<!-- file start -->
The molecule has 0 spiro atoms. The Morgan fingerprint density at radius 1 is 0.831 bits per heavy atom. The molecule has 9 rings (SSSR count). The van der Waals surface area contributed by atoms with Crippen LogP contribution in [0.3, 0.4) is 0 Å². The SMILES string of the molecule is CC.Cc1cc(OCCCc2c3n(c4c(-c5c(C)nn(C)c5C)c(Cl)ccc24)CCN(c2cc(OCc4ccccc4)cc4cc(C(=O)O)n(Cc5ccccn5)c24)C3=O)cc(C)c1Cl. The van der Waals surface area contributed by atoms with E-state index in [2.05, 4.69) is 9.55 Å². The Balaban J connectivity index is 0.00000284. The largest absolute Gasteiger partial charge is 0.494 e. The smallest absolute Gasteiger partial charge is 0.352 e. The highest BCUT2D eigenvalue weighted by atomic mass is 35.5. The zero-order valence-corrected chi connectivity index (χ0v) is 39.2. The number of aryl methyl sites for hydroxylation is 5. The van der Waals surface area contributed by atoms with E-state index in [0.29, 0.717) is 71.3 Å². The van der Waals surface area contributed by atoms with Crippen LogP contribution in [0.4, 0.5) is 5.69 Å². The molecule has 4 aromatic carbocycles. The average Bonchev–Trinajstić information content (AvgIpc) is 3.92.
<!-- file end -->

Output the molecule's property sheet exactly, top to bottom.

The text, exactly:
The molecule has 0 spiro atoms. The Morgan fingerprint density at radius 1 is 0.831 bits per heavy atom. The molecule has 9 rings (SSSR count). The van der Waals surface area contributed by atoms with Crippen LogP contribution in [0.3, 0.4) is 0 Å². The SMILES string of the molecule is CC.Cc1cc(OCCCc2c3n(c4c(-c5c(C)nn(C)c5C)c(Cl)ccc24)CCN(c2cc(OCc4ccccc4)cc4cc(C(=O)O)n(Cc5ccccn5)c24)C3=O)cc(C)c1Cl. The van der Waals surface area contributed by atoms with E-state index in [2.05, 4.69) is 9.55 Å². The Balaban J connectivity index is 0.00000284. The largest absolute Gasteiger partial charge is 0.494 e. The smallest absolute Gasteiger partial charge is 0.352 e. The highest BCUT2D eigenvalue weighted by atomic mass is 35.5. The zero-order valence-corrected chi connectivity index (χ0v) is 39.2. The number of aryl methyl sites for hydroxylation is 5. The van der Waals surface area contributed by atoms with E-state index in [0.29, 0.717) is 71.3 Å². The van der Waals surface area contributed by atoms with Crippen LogP contribution in [0.4, 0.5) is 5.69 Å². The molecule has 4 aromatic carbocycles. The average Bonchev–Trinajstić information content (AvgIpc) is 3.92.